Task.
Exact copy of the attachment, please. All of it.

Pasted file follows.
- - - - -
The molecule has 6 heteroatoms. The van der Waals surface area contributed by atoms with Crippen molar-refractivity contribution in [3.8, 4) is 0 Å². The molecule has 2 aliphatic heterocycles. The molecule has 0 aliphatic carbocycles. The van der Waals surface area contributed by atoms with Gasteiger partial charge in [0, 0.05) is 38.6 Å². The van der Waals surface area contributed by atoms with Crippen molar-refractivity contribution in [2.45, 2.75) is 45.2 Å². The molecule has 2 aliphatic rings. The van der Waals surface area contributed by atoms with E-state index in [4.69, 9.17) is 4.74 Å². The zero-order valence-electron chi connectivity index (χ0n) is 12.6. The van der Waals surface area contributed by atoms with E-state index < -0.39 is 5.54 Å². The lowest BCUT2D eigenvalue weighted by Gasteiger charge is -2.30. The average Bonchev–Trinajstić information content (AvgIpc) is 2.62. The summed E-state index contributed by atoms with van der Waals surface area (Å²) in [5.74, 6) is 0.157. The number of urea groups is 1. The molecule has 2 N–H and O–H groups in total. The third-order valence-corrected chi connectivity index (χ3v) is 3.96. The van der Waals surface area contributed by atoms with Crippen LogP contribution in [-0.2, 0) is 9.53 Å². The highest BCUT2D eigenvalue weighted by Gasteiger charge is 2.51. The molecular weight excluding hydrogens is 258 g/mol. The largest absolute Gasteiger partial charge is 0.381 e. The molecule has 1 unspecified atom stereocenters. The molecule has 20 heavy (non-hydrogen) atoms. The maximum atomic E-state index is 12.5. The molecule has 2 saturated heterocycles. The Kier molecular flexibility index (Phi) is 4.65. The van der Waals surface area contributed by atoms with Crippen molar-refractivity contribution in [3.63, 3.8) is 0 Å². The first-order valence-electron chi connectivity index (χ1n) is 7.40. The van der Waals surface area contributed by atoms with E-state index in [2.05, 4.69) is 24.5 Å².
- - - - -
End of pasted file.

The molecule has 6 heteroatoms. The van der Waals surface area contributed by atoms with Crippen molar-refractivity contribution in [3.8, 4) is 0 Å². The molecule has 2 aliphatic heterocycles. The molecule has 0 aliphatic carbocycles. The van der Waals surface area contributed by atoms with Gasteiger partial charge in [0, 0.05) is 38.6 Å². The van der Waals surface area contributed by atoms with Crippen molar-refractivity contribution in [2.45, 2.75) is 45.2 Å². The molecule has 2 aliphatic rings. The van der Waals surface area contributed by atoms with E-state index in [4.69, 9.17) is 4.74 Å². The zero-order valence-electron chi connectivity index (χ0n) is 12.6. The van der Waals surface area contributed by atoms with E-state index < -0.39 is 5.54 Å². The lowest BCUT2D eigenvalue weighted by Gasteiger charge is -2.30. The average Bonchev–Trinajstić information content (AvgIpc) is 2.62. The summed E-state index contributed by atoms with van der Waals surface area (Å²) in [5.74, 6) is 0.157. The number of urea groups is 1. The molecule has 2 N–H and O–H groups in total. The third-order valence-corrected chi connectivity index (χ3v) is 3.96. The van der Waals surface area contributed by atoms with Crippen LogP contribution in [-0.2, 0) is 9.53 Å². The highest BCUT2D eigenvalue weighted by Gasteiger charge is 2.51. The molecular weight excluding hydrogens is 258 g/mol. The largest absolute Gasteiger partial charge is 0.381 e. The molecule has 1 unspecified atom stereocenters. The molecule has 20 heavy (non-hydrogen) atoms. The maximum atomic E-state index is 12.5. The molecule has 2 saturated heterocycles. The Kier molecular flexibility index (Phi) is 4.65. The van der Waals surface area contributed by atoms with Crippen molar-refractivity contribution in [3.63, 3.8) is 0 Å². The first-order valence-electron chi connectivity index (χ1n) is 7.40. The van der Waals surface area contributed by atoms with E-state index in [2.05, 4.69) is 24.5 Å².